[show abstract][hide abstract] ABSTRACT: The removal of bacteriophage MS2 and fluorescent-dyed polystyrene microspheres with intact and purposely compromised spiral-wound RO membrane elements was investigated. MS2 rejection with intact membrane elements was >99.9995%. A model developed for data evaluation revealed that the advective passage of MS2 through imperfections of intact membrane elements was <2 x 10(-5)% of the overall product water flow produced. The advective passage of MS2 and microspheres through a pinhole induced in one of the elements was 0.05-0.1% of the overall product water flow. Prolonged testing of both intact and compromised elements resulted in increased MS2 rejection corresponding to advective MS2 passage through membrane imperfections of <3 x 10(-7)% of the overall product water flow. The permeate flow rate obtained with an element with a larger pinhole was 5-13% greater than that of the intact element, and the corresponding rejection of MS2 and microspheres was similar to that observed for sodium chloride. The use of a cracked o-ring in the connection of the permeate tube to the element vessel end-cup resulted in advective passage of MS2 through the crack of <0.0001% of the overall permeate flow.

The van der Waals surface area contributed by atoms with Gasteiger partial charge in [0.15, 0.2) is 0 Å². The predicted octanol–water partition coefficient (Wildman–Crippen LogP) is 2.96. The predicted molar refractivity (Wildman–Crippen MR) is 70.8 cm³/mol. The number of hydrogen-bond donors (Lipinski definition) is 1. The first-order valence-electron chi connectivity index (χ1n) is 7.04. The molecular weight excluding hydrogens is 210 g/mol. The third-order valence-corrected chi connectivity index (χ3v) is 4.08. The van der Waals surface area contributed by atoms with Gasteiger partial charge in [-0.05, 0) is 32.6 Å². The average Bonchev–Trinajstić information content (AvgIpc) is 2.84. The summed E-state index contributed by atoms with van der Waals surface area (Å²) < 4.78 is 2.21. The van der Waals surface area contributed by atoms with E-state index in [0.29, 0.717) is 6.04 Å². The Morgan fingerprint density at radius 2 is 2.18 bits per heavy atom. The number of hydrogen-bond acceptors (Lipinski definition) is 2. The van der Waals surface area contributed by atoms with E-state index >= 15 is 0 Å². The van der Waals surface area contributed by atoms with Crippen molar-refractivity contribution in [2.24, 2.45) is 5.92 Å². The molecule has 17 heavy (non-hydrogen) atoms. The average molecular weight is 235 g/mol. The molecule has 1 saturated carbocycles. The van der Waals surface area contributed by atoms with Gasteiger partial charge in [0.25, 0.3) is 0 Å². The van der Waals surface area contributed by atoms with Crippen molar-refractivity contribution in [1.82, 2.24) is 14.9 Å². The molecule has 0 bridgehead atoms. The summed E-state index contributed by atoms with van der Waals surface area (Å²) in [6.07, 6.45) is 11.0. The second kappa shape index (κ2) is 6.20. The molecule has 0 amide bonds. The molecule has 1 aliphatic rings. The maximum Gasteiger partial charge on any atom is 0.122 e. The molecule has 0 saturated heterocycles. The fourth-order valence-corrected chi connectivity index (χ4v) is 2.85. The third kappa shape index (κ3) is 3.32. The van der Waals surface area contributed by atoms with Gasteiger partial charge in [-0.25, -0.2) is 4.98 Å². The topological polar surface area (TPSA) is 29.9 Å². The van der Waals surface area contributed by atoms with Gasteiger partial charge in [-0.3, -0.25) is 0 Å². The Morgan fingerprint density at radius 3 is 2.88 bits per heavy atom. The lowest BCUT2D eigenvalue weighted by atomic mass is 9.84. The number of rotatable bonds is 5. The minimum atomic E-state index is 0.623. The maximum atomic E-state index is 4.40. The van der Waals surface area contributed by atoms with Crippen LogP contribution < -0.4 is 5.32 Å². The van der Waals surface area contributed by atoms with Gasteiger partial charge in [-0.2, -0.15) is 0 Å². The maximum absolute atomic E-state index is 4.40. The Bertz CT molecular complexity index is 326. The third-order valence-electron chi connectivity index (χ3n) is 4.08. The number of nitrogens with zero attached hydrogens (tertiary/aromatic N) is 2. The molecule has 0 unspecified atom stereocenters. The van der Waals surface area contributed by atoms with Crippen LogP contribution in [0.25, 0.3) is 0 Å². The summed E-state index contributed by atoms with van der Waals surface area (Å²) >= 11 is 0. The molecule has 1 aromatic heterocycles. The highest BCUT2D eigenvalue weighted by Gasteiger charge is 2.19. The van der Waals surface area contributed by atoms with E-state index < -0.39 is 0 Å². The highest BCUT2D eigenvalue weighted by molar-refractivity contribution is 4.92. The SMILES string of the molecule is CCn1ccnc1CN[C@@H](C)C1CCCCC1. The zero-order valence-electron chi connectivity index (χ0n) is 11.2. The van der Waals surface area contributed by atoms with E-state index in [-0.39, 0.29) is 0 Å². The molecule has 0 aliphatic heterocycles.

Water Research 11/2004; 38(18):3821-32. · 4.66 Impact Factor
[show abstract][hide abstract] ABSTRACT: This paper describes pilot-scale studies that examined three integrity test methods for: (1) quantifying virus removal by nanofiltration (NF) and reverse osmosis (RO) membrane systems when arranged in single element unit and two-stage system configurations, and (2) determining change in virus removal capability of such systems when subject to different types of membrane/o-ring compromisation and fouling. The three methods evaluated included one biologic type (MS-2 phage), that has been employed previously; and two, new non-biologic types (24-nanometre polystyrene fluorescent dyed microspheres and fluorescent Rhodamine WT (R-WT) dye, molecular mass 496 daltons). All three surrogates were employed in a manner intended to show a minimum of 4-logs removal by the NF and RO membranes selected for test. Methods of compromisation included a pinhole induced through one membrane leaf in the spiral wound NF/RO element, and both cracking of and removal of sections from one of the permeate tube o-rings. Testing was conducted on two source waters, representing brackish surface water and effluent categories: a microfiltered secondary effluent and a river water. The river water is characterized by low to moderate TDS and high TOC and was treated with conventional alum coagulation, flocculation, sedimentation and granular media filtration for subsequent membrane processing. Keywords Fluorescent microspheres; membranes; MS-2 phage; nanofiltration; reverse osmosis; Rhodamine WT dye; virus removal